www.facebook.com/australianrugmakersguild
www.rughookingaustralia.com.au/blog/

Friends for over 60 years, Judith and I started our rug hooking adventure together in 2001. Judith taught herself to hook and set me the task of researching the craft as I was living in the USA.  I was taken under the wing of experienced members of the McGown Guild at Western Teachers Workshops, receiving my accreditation in 2008.

In 2002 I joined TIGHR in preparation for my return to Australia because it included the International aspect that would benefit us. Judith joined in 2004 and we have attended all three triennials since then.  It’s an expense to travel half-way around the world for these events which only last a few days, so we include an “adventure”;  a coastal walking trip in Italy following Wales in 2006, and in 2009 a pre-conference workshop at Reeth, UK and post-conference self-driven tour through the New England States into Nova Scotia and across to Cheticamp, visiting rug hookers along the way. After Convening and managing the 2012 Triennial in Strathalbyn, South Australia we held a Rug Hooking Expo – no fun and games that year but definitely a chance to cement friendships.

For me, working closely with the international visitors, helping them with their travel plans to attend the 2012 TIGHR Triennial created lasting friendships and a confidence to approach anyone to learn about or promote this craft.

As Judith and I live 2,000 miles apart in different States, working together on TIGHR was a challenge. Fortunately our strong points are in different fields – Judith, as Vice President of TIGHR and Convener of the 2012 Triennial, sees the big picture and the creative side of rug hooking, producing many artistic pieces, while I’m detail oriented and love to talk about things I enjoy, so the position of TIGHR Newsletter Editor really suited me. Today we each hold Board positions in the Australian Rugmakers Guild we were instrumental in founding.   I am still promoting both Guilds, most recently TIGHR’s International Hook-In Day, organizing an event in my home State. I published  a wrap up of all the celebrations around Australia on the Guild’s blog. www.RughookingAustralia.com.au/blog/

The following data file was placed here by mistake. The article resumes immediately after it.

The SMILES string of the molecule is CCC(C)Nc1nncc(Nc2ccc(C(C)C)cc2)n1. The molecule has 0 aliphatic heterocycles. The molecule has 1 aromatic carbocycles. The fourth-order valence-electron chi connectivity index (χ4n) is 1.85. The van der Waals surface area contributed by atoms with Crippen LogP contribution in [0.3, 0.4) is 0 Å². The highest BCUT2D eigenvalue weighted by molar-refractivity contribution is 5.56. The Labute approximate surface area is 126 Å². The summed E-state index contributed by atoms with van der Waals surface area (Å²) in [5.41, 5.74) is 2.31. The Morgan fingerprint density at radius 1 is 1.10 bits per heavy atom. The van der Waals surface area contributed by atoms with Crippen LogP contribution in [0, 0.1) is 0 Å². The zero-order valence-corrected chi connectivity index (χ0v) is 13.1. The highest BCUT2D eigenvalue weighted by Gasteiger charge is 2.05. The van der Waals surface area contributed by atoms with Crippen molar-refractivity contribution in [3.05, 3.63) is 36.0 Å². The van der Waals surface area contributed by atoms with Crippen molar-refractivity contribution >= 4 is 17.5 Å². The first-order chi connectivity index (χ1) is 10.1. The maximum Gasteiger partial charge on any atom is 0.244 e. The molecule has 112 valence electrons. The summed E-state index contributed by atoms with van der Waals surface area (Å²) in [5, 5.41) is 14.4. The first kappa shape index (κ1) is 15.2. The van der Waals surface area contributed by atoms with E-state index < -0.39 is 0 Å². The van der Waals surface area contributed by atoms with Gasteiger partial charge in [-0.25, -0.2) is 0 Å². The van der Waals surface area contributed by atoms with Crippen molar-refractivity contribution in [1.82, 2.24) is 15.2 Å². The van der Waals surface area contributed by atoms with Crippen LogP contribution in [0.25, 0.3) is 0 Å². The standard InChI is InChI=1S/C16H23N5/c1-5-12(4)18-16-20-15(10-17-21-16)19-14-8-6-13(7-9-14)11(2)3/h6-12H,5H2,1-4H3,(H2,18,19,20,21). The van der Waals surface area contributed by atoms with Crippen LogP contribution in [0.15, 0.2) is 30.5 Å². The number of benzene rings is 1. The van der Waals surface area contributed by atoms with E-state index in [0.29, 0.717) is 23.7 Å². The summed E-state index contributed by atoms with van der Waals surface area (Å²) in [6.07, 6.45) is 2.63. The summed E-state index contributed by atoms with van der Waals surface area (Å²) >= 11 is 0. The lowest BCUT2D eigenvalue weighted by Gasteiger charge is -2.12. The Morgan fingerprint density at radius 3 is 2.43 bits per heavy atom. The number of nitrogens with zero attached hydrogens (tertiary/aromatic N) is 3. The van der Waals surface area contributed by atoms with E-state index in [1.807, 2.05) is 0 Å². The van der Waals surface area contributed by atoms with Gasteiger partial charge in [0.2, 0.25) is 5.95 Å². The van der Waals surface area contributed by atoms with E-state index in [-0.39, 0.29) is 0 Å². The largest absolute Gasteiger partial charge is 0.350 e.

Publicizing the 2012 Triennial provided me the chance to write articles for textile and rughooking magazines. I continue to be a freelance writer promoting the Australian interpretations of our traditional craft. Along the way I’ve learnt much about rug hooking and I’m learning a great deal about the internet, and networking. I firmly believe that it was through the internet rughooking got off the ground in Australia.

2012 Linda Rae, Jo Franco and Judith Stephens

2012 Linda Rae, Jo Franco and Judith Stephens

When we were presented with the Founders Cup in Strathalbyn, I was thrilled to think that as relatively inexperienced rug hookers, our efforts to promote this craft and art-form had been recognised by talented rughookers. This gesture validated our efforts over the years.

Considering the award of the Founders Cup we are looking for a recipient who believes in, and has worked to further the Guild’s aims: to come together in friendship to share ideas, explore the different rugmaking techniques using a variety of fibres and further the art of rugmaking, while also enjoying the experience of travel, virtually even if it’s not physically possible.